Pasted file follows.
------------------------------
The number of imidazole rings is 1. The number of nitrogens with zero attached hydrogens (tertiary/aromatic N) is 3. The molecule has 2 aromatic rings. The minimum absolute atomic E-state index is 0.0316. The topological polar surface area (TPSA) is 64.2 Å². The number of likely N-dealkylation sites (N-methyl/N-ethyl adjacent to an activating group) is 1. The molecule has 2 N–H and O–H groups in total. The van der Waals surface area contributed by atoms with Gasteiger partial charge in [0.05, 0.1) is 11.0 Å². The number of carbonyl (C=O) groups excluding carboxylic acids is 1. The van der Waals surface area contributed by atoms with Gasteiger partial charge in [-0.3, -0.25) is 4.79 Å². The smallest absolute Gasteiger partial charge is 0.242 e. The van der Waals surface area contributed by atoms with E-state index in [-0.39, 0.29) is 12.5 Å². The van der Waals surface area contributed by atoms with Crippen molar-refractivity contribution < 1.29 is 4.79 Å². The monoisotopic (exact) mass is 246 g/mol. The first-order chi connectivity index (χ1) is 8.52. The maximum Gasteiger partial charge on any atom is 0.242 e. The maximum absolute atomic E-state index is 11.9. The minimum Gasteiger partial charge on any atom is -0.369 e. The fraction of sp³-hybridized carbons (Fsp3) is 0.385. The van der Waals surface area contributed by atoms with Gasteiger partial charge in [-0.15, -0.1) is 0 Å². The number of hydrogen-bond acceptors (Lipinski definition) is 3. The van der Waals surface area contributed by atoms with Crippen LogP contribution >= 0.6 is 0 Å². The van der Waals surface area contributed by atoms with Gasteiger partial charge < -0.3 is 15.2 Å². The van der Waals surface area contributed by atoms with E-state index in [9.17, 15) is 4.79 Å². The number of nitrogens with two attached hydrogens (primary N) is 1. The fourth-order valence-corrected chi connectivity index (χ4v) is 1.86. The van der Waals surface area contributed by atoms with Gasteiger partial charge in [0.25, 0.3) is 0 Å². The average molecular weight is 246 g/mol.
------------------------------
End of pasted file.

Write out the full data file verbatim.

The number of imidazole rings is 1. The number of nitrogens with zero attached hydrogens (tertiary/aromatic N) is 3. The molecule has 2 aromatic rings. The minimum absolute atomic E-state index is 0.0316. The topological polar surface area (TPSA) is 64.2 Å². The number of likely N-dealkylation sites (N-methyl/N-ethyl adjacent to an activating group) is 1. The molecule has 2 N–H and O–H groups in total. The van der Waals surface area contributed by atoms with Gasteiger partial charge in [0.05, 0.1) is 11.0 Å². The number of carbonyl (C=O) groups excluding carboxylic acids is 1. The van der Waals surface area contributed by atoms with Gasteiger partial charge in [-0.3, -0.25) is 4.79 Å². The smallest absolute Gasteiger partial charge is 0.242 e. The van der Waals surface area contributed by atoms with E-state index in [-0.39, 0.29) is 12.5 Å². The van der Waals surface area contributed by atoms with Crippen molar-refractivity contribution < 1.29 is 4.79 Å². The monoisotopic (exact) mass is 246 g/mol. The first-order chi connectivity index (χ1) is 8.52. The maximum Gasteiger partial charge on any atom is 0.242 e. The maximum absolute atomic E-state index is 11.9. The minimum Gasteiger partial charge on any atom is -0.369 e. The fraction of sp³-hybridized carbons (Fsp3) is 0.385. The van der Waals surface area contributed by atoms with Gasteiger partial charge in [-0.15, -0.1) is 0 Å². The number of hydrogen-bond acceptors (Lipinski definition) is 3. The van der Waals surface area contributed by atoms with Crippen LogP contribution >= 0.6 is 0 Å². The van der Waals surface area contributed by atoms with Gasteiger partial charge < -0.3 is 15.2 Å². The van der Waals surface area contributed by atoms with E-state index in [9.17, 15) is 4.79 Å². The number of nitrogens with two attached hydrogens (primary N) is 1. The fourth-order valence-corrected chi connectivity index (χ4v) is 1.86. The van der Waals surface area contributed by atoms with Gasteiger partial charge in [0.25, 0.3) is 0 Å². The average molecular weight is 246 g/mol.